These noodles are a good choice for gluten-sensitive diets. Click here to see these rice noodles on Amazon.
Like rice noodles, soba noodles are gluten-free. Soba contains buckwheat flour packed with antioxidants for a distinct, earthy taste. When shopping for soba noodles, look for at least 70% buckwheat on the nutrition label for that authentic Japanese soba taste.
To cook soba noodles, boil them in unsalted water for approximately six minutes, then immediately put them in a bowl of cold water. Gently rub the noodles in the water to remove excess starch; doing so ensures your noodles won't be gooey. Serve soba noodles hot or cold as an entrée or side dish; they taste incredibly delicious coated in a sesame dressing.
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The main ingredient in somen noodles is wheat flour. Somen is very thin, resembling angel hair pasta. These white noodles work best in refreshing cold dishes because of their light, delicate texture. After boiling, serve them in a bowl of ice water accompanied by a chilled dipping sauce containing ginger and soy sauce.
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These noodles have gained recent popularity due to their keto-friendly status and are even dubbed "miracle noodles." Made from konjac yam, these noodles boast a high water and fiber content, making them almost calorie and carb-free.
Shirataki noodles take on any flavor you cook with them and work well paired with pasta sauces and added to soups and stir-fries. To help with the gelatinous texture after cooking, try pan-frying them with no oil to remove excess water.
See for yourself why they're miracle noodles. Click here to see this variety pack of shirataki-based noodles on Amazon.
10. Rice Vermicelli
Rice vermicelli is thin noodles made from, you guessed it, rice flour. Vermicelli noodles are very long and narrow. Due to their dainty structure, it's unnecessary to boil them; pouring hot water over them will suffice. They can also be deep-fried for a crispy salad topping. These noodles are prevalent in Vietnamese, Thai, and Chinese cuisine.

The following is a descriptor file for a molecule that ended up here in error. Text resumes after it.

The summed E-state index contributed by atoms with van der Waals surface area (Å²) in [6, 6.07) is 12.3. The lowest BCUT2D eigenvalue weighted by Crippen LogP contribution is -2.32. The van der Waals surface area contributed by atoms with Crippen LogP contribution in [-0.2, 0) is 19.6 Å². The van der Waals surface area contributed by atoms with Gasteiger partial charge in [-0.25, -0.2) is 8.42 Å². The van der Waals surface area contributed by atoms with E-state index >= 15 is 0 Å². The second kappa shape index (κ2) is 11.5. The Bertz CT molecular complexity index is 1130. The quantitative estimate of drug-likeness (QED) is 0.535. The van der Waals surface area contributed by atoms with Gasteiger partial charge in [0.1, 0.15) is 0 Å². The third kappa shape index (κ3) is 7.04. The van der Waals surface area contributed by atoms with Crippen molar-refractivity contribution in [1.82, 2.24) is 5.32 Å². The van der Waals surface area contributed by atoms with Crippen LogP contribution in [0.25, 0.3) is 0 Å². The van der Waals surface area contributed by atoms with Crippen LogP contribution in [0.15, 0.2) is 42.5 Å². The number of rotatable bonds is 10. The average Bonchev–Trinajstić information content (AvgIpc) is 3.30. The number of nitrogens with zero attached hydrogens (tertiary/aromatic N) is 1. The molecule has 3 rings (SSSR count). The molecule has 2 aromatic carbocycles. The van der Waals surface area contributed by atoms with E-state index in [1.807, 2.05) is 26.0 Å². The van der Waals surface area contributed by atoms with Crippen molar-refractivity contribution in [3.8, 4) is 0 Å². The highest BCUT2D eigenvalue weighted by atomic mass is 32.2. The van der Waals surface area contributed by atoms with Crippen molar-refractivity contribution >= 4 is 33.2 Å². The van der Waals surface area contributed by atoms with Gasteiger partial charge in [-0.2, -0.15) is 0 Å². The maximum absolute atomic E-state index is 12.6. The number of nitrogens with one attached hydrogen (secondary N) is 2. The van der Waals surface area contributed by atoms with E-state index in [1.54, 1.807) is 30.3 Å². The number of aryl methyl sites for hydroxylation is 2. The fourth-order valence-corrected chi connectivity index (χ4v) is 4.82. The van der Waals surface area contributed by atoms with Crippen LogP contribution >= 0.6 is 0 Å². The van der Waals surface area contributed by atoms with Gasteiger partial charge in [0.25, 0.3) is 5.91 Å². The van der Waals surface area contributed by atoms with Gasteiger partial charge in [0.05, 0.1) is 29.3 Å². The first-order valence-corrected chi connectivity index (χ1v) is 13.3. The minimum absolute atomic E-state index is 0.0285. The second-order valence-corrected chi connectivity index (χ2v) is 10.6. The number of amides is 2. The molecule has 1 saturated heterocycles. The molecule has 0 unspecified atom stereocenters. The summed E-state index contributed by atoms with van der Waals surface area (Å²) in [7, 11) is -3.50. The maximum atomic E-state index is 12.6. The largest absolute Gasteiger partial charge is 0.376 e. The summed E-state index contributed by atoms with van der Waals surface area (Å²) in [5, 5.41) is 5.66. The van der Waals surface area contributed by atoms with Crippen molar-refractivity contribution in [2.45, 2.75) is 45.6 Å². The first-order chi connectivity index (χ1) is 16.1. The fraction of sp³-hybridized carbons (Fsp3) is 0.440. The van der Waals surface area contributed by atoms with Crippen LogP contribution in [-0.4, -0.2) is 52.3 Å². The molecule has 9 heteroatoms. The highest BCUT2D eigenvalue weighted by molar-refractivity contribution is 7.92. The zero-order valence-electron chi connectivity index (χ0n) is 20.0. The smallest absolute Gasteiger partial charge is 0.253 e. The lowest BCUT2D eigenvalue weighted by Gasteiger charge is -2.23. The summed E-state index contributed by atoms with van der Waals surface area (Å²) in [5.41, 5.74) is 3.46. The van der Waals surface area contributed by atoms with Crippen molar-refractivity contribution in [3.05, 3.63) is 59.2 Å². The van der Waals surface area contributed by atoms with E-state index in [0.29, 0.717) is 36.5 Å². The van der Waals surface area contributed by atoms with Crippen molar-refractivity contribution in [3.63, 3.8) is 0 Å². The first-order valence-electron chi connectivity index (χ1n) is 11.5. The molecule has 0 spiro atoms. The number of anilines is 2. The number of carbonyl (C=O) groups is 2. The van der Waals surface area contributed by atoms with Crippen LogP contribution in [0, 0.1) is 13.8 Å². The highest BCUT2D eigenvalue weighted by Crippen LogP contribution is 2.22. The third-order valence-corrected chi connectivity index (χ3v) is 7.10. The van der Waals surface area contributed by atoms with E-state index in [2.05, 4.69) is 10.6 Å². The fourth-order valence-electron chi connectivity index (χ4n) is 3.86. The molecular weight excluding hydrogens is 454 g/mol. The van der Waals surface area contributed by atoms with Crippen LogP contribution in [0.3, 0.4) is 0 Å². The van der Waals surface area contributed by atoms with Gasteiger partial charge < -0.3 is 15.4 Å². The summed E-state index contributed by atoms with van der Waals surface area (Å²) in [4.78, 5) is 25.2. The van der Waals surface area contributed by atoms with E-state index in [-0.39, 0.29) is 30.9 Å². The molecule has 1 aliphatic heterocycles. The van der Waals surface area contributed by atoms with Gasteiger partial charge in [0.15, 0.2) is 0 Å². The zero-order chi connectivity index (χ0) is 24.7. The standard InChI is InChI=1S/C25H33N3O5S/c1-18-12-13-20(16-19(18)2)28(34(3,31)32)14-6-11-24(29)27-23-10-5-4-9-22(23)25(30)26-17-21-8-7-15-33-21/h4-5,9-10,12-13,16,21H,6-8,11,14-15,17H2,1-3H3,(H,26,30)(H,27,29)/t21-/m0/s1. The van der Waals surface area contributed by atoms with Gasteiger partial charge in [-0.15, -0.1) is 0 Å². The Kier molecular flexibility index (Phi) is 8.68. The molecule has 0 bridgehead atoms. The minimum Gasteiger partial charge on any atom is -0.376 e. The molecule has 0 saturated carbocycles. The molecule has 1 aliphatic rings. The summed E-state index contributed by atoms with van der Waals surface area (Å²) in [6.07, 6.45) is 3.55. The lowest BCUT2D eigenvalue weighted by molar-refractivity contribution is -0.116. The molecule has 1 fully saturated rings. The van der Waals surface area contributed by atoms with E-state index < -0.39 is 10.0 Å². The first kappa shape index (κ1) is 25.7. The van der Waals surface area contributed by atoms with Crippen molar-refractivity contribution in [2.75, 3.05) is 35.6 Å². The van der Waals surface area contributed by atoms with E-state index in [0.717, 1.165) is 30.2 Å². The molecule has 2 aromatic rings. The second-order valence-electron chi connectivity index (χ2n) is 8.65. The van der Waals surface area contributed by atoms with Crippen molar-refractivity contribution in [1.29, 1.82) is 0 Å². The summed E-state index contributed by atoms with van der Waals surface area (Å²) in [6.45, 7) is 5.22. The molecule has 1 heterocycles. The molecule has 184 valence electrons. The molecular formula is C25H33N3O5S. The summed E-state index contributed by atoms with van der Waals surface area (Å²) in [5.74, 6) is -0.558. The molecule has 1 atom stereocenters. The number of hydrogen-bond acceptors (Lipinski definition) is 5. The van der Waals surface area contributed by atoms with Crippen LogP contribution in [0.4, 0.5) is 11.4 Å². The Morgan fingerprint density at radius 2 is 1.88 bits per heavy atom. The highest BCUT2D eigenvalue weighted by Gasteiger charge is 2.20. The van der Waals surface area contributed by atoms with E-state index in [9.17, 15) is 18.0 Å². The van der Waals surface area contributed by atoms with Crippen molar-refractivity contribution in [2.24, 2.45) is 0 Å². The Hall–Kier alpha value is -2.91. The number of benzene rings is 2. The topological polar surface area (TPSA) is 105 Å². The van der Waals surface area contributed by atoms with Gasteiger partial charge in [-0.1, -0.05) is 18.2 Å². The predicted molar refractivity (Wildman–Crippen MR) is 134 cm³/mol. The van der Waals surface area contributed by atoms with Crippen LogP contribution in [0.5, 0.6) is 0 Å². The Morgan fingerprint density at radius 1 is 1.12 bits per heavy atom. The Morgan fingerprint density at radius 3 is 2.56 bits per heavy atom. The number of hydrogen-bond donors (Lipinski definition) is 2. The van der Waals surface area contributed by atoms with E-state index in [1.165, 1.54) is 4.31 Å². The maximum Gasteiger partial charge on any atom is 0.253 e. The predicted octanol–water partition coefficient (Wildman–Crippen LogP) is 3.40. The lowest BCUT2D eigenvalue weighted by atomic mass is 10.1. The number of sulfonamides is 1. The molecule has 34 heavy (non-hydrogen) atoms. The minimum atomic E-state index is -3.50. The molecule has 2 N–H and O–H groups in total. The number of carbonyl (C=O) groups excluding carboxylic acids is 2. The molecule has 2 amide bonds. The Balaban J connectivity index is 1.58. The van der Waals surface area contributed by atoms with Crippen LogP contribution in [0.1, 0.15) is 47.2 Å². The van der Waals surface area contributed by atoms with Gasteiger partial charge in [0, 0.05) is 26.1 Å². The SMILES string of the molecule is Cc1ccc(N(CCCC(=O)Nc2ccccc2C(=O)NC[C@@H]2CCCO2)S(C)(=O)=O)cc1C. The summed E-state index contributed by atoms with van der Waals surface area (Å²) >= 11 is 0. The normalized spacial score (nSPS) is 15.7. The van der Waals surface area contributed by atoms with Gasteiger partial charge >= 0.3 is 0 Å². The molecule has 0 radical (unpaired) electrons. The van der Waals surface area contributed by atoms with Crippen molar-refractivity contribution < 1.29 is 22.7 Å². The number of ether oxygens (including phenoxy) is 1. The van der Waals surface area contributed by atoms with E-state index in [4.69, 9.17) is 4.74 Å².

Rice stick is another name for rice vermicelli. Click here to see the rice vermicelli noodles on Amazon.
11. Silver Needle
Also called Loh Shi Fun or rat tail's noodles, these short white noodles have a small ingredient list, including flour, tapioca starch, and cornstarch. They are straightforward to make from scratch. Just add boiling water to your flour and starch mix, stir, and roll small pieces of dough between your palms to make short, elongated shapes. Then, boil with water and oil until the noodles float to the surface. Add silver needle noodles to soups, stir-fries, or any other dish that calls for noodles.
12. Lai Fun
Lai fun noodles are short, like silver needle noodles, but have flat ends rather than tapered. The ingredients are tapioca and rice, making them naturally gluten-free. The noodles are soft, slightly chewy, and pair well with meat, shellfish, and vegetables. Gon Loh Lai Fun is a recipe that uses minced meat, garlic, and fish sauce to create a savory noodle dish.
13. La Mian
La mian means hand-pulled noodles. They are stretched thick or thin and contain vegetable oil, flour, water, and salt. In China, they are traditionally served for Lunar New Year to symbolize prosperity and long life. One famous recipe that incorporates these noodles is Lanzhou La Mian. It contains fresh noodles with beef or mutton, broth, chili oil, and coriander.
La Mian noodles can take on curry flavor, too! Click here to see this curry La Mian on Amazon.
We hope that you've enjoyed learning about these 13 types of Asian noodles. Now that you know about all of these delicious varieties, grab your chopsticks and start slurping!